From Russia with Love.exe 4: Geeks, Not Gangsters

You can learn here how much it costs to buy a massive DDoS attack service on Russian hacking forums, and what kind of people those sellers are.

Low-cost DDoS

Low-cost DDoS

The Grugq: So, everyone probably knows Twitter went down some time ago. How much do you think that cost per day, on average? It’s 80 bucks! Come on, 80 bucks to take down a web server!

Yarochkin: It’s a DDoS 911 service. If you translate literally, I think it’s quite funny: “Our service is the best way of getting rid of annoying competitors who don’t allow you to work. The best feature of our service is we work regardless of the thematic of the target site. Immediate assistance in solving your problems – 24-hour support. We have the most affordable prices on the market. The average price is $80 per day. The final price may vary slightly (increase or decrease). And we offer a wholesale discount”.

The Grugq: Alright, there are some other ads as well. We also found a different forum post where there’s a guy called Vlad. He is selling DDoS service for the same price, 80 bucks a day. And some other guy posted, saying: “How do I know you’re good?” And he’s trying to get endorsements from other people who are saying something like: “Vlad is the best man! If you want to take down the Pentagon – you go to Vlad”.

Yarochkin: That’s actually a typical way of selling the service. People are not going to buy stuff unless you get endorsement from a trusted partner on the forum. So whenever you post an advertisement on the forum, you would normally include links to endorsements, where other people on the forum say: “Yeah, I’ve bought this service, it really works”. Some will say: “I’ll give you 5 minutes of free testing service”.

The Grugq: Yeah, what a lot of these guys offer is they can give a free test where they can take down a site for a short period of time to show that they can do it. And then you can actually purchase the full day of DDoS.

Yarochkin: So, if your site gets DDoSed for about 5 minutes, get ready for some more serious stuff.

The Grugq: As long as it takes the WMZ to get transferred between accounts – that’s how long you have before you go down.

Yarochkin: Do you remember Twitter being down for a few days? Do you know what the reason was? Basically, a Georgian dissident who was tweeting and blogging on LiveJournal – and LiveJournal was actually DDoSed last year – and what they did is they blocked one of this guy’s accounts, but the other accounts were still accessible. Speaking about Twitter, they didn’t differentiate – so the whole Twitter went down for 2-3 days.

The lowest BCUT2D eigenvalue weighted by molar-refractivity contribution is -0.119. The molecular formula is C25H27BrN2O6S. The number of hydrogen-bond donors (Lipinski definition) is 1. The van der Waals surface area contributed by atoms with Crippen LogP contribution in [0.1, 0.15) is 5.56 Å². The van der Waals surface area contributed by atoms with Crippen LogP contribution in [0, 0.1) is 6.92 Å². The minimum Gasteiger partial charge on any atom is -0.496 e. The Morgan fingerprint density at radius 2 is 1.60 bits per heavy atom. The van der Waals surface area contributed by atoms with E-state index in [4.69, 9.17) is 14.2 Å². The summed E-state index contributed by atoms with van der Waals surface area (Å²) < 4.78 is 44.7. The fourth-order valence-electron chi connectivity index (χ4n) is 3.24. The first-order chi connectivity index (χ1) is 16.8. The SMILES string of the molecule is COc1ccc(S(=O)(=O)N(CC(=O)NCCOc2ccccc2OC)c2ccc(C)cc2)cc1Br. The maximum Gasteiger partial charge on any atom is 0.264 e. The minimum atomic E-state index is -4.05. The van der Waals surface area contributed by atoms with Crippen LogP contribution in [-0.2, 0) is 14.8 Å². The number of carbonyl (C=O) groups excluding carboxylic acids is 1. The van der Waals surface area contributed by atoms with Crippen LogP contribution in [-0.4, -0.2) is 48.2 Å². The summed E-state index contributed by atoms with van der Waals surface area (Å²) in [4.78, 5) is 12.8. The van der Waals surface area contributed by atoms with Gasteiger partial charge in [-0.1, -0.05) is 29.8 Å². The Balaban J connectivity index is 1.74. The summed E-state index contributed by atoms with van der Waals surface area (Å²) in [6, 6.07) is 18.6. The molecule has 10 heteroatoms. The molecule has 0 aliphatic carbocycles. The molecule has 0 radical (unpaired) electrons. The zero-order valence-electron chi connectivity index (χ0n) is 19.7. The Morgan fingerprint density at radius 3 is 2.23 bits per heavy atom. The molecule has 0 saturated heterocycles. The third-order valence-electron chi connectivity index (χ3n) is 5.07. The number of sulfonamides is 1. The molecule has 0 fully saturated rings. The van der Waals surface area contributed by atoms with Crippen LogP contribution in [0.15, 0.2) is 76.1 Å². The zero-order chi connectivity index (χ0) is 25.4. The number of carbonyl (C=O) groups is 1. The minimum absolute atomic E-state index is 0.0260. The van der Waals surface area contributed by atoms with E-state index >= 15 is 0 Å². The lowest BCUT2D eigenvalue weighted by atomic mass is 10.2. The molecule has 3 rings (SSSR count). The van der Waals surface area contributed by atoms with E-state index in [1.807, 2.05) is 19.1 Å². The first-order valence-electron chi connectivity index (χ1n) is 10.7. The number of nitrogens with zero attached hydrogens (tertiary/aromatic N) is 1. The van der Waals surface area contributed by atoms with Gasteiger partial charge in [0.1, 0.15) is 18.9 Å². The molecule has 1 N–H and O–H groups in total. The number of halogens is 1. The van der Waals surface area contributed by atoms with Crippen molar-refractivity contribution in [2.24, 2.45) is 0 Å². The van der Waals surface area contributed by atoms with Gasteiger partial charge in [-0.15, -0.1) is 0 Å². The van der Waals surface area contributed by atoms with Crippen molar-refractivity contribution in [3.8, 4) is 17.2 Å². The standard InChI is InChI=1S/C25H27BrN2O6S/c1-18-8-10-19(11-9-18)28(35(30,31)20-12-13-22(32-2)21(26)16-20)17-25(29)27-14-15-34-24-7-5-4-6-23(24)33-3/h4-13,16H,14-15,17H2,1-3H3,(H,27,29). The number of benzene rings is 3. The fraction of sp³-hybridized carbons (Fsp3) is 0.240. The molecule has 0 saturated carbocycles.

The Grugq: That’s 160 dollars’ worth of DDoS services to take Twitter down. And it’s all because this guy pissed off some people who have access to WebMoney accounts and can read Russian.

Yarochkin: Yeah, 80 bucks – well, I can afford it.

The Grugq: So, we’re going to do conclusions.

Yarochkin: And then we can maybe show you some other funny examples.

The takeaways

The takeaways

The Grugq: Yeah, we have lots of porn that we’ve downloaded on these sites as well. We’ll look at that. Okay, one of the main things that we didn’t mention at all but I’d really like you guys to take away from this is that the people on these forums are geeks, not gangsters. Everyone has this impression that the Russian hacking scene is dominated by the mafia. As far as we can tell, that’s not the case. A lot of these guys are high school students, college students, sysadmins that have too much free time and access to computers. They are not, like, hardcore mafia. They are guys who, when they get angry, will spend 80 bucks and have your website taken down. They are not the people with prison tattoos, they can’t do that anyway. They are basically young kids who are a bit dumb, and they are making pretty small amounts of money – 80 bucks to take down Twitter is not good money for a value. What we’ve seen is a lot of this is youth culture. Everyone remembers back in the late 90s, early 2000s, when they had the “hacker renaissance“, everyone was talking in leet and k-rad.

Yarochkin: There’s a market for beautiful ICQ numbers. Who knows what’s the difference between 8-digit ICQ number and 6-digit ICQ number? Expiration date. So, if you have a 6-digit ICQ number – you’ve been on the scene for a long time.

The Grugq: Yeah, it means you were back in the day, man…So, a lot of this is basically youth culture stuff, like these deliberate misspellings, this hard lingo. They use some Russian prison slang, but it’s not real “Fenya”, not the real Russian prison slang – it’s actually a dialect of Russian. So people who are long-term prison inmates learn real “Fenya” and they’ll speak in “Fenya”, not in Russian. And what these guys do is, to basically build a bit of cred, they use some “Fenya” themselves to show, like, “Hey man, I know a couple of words of “Fenya”, I’m pretty hardcore”. But the thing is, they have to use “Fenya” words that everyone else knows, otherwise no one knows what the fuck they’re talking about.

Yarochkin: For most of the goods they’re trading with, they’ve got a separate word to denote those. For example, dedicated server – they just call it “dedic”, which, when spelled out in Russian (“дедик”), means “old man”.

The Grugq: Yeah, as you’ve noticed, a lot of it is actually based on English stuff. Also, what we’ve seen is that these dudes are actually profit-driven, which is kind of cool – they are making some effort to make money, they are just not very good at it.

Read previous: From Russia with Love.exe 3: Money Laundering and Botnet Services

Read next: From Russia with Love.exe 5: Questions and Answers

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